Climate Council Member Says There Are Lessons To Learn From Coronavirus Response
BY RYAN WHALEN BUFFALO
PUBLISHED 10:11 PM ET OCT. 26, 2020
BUFFALO, N.Y. — New York’s Climate Action Council was fully formed in March and has met three times this year.
Member Dennis Elsenbeck said the meetings have been primarily presentations from consultants and members of the technical community so far. They’ve also been limited by the pandemic.
“All of the meetings since March have been remote so these are conference calls over the phone. It doesn’t create a real efficient exchange of ideas,” he said.
Elsenbeck, the head of Energy and Sustainability at Phillips Lytle, said the council has now broken down into smaller advisory groups where he believes they can start making real progress toward New York’s aggressive carbon reduction goals. Forty percent of the billions in earmarked spending must benefit disadvantaged communities.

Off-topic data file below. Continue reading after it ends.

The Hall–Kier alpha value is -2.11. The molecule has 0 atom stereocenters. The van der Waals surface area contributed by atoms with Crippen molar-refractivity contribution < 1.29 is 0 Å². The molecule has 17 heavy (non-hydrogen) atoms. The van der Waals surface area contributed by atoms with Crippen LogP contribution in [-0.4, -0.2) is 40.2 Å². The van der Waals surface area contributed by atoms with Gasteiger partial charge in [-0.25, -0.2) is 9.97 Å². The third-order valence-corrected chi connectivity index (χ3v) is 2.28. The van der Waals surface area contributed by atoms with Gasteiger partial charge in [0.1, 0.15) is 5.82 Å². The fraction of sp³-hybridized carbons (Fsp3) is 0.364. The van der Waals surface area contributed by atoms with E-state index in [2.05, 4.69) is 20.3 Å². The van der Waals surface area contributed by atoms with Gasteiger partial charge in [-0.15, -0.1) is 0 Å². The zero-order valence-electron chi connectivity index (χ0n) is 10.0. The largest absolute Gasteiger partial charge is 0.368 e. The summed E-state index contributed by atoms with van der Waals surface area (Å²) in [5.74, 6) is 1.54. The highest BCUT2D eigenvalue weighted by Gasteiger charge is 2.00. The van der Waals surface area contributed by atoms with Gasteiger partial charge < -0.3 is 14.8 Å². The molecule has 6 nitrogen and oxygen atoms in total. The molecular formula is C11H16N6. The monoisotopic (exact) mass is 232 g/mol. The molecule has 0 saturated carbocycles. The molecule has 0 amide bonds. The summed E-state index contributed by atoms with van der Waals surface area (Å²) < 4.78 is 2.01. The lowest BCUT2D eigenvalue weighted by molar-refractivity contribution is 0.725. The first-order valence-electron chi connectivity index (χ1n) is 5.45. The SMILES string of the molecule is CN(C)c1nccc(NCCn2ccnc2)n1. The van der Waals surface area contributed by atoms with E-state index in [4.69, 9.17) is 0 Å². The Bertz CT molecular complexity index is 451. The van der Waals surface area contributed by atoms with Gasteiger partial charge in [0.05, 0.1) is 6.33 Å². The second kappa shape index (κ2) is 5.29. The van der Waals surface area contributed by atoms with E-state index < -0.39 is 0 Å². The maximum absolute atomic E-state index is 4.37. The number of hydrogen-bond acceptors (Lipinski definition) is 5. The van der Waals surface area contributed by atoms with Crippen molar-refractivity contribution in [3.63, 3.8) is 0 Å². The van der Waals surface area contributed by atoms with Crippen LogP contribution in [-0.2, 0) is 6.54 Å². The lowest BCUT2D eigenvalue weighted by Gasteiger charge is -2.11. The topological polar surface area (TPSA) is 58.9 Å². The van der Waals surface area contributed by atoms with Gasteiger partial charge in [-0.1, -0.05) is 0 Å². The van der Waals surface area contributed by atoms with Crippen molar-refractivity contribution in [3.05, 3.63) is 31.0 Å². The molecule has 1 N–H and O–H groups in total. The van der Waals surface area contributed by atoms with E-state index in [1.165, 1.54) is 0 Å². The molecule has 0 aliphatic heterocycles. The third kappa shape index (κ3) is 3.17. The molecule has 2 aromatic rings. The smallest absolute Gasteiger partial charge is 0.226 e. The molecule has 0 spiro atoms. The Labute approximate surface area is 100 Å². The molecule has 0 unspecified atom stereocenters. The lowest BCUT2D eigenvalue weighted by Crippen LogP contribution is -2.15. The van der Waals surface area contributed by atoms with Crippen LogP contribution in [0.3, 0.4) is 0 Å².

“We need to spend time defining what is a disadvantaged community but we also then need to turn to our communities and let them define what benefit means,” he said.
Elsenbeck said while the coronavirus pandemic has created hurdles in meeting, it also created a roadmap for how government should address climate change.
“How did we respond to COVID as a crisis so that we’re actually thinking about the United States? We changed regulations,” he said. “We expedited the research process, the regulatory process. We looked at equipment production that was needed in the marketplace.”
During the early stages of the pandemic, the state and the country faced a supply chain breakdown because things like ventilators and PPE weren’t manufactured domestically. Elsenbeck said the climate crisis might not be quite as immediate but supply chain issues are very similar.
“The vast majority of the products that will help New York achieve its goals are not made in New York and they’re not made in the United States so we need to think about the implementation strategy from what we learned from COVID,” he said.
He continues to believe New York should take the opportunity to let the energy market identify needs and solutions with financial and regulatory support from the government.
The council was given until 2022 compile its initial policy document.